• No network connections.

Sony STR-DH590 – budget Sony receiver

Sony STR-DH590

The Sony STR-DH590 delivers 5.2 quality sound with 145 W/6 Ohm per channel. And I think I should say that it is impossible to use a 7.1 configuration with this device, and 192 kHz/32-bit converters provide that amplification.

Sony STR-DH590 back

In terms of connectivity, the Sony STR-DH590 offers everything you need for an entry-level receiver. Thus, 4 HDMI inputs can carry Ultra HD and 3D signals without loss of sound or even without colorimetric sampling. The ARC output provides the output. All HDMI 2.0 inputs that are HDCP 2.2 compliant for transmitting all existing video streams to your TV. Supports 4K at 60Hz with HDR10, HLG, or Dolby Vision dynamic metadata.

As expected from the Sony receiver, the sound during the test was excellent, but not without the help of S-Force Pro Front Surround technology. I heard an enveloping sound with precise positioning of audio objects. And thanks to Sony’s Dolby Pro Logic DSP and DSP technologies, the sound was as detailed as possible, with no loss.

Sony STR-DH590 photo

With Hi-Fi music, the receiver also copes well because of the vast number of supported codecs. Sounds excellent and loud. And I was most pleased with the presence of music transmission via Bluetooth. The sound was pleasant, with no lag or interference.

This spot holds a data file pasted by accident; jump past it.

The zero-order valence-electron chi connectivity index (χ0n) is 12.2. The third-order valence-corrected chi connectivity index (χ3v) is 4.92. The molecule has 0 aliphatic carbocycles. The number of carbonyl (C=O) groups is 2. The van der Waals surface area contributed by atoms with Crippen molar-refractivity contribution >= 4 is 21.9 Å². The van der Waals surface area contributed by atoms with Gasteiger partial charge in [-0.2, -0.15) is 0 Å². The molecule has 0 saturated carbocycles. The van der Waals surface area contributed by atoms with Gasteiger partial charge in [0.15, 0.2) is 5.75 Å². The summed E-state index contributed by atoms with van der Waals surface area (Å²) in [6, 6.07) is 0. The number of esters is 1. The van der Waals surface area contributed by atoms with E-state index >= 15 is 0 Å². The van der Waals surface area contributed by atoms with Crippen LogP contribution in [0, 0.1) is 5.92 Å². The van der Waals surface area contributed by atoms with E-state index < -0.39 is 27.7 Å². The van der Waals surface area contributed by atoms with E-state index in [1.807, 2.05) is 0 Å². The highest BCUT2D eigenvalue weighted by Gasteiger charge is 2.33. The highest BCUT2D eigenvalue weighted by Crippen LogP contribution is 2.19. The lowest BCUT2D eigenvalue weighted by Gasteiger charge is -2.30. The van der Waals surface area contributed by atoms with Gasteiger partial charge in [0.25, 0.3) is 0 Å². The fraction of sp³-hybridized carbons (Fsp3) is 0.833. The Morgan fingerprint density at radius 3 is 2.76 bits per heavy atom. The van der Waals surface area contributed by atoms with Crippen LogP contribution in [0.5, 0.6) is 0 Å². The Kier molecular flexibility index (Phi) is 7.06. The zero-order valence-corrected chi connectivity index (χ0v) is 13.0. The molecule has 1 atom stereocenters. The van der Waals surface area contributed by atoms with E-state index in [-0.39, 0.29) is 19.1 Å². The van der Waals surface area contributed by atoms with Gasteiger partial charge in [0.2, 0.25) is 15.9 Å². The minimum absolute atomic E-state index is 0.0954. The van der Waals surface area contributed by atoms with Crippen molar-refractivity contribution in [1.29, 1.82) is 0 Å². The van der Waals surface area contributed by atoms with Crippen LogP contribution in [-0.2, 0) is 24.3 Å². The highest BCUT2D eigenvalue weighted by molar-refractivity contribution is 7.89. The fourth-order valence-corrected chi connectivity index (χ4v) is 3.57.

Sony STR-DH590 has the actual performance expected from the best budget Sony receiver. Among other things, I have to highlight HDMI 2.0 compatibility, Bluetooth wireless communication. And all this in a compact and discreet receiver.

Key specs

  • Channels: 5.2.
  • Power output: 145W/6 Ohm.
  • HDMI inputs/outputs: 4/1.
  • Video functions: 4K/60Hz pass-through.
  • Bluetooth/Wi-Fi: yes/no.
  • Streaming services: no.
  • Supports HDCP2.2, HDR10, Dolby Vision.
  • Surround sound: DTS HD Master, Dolby Digital.


  • Superior sound reproduction thanks to an automatic calibration system.
  • No loss of quality when playing via Bluetooth.
  • Dolby Atmos format supported.


  • No wireless Wi-Fi or Ethernet connection.
  • There is no way to create a multiroom.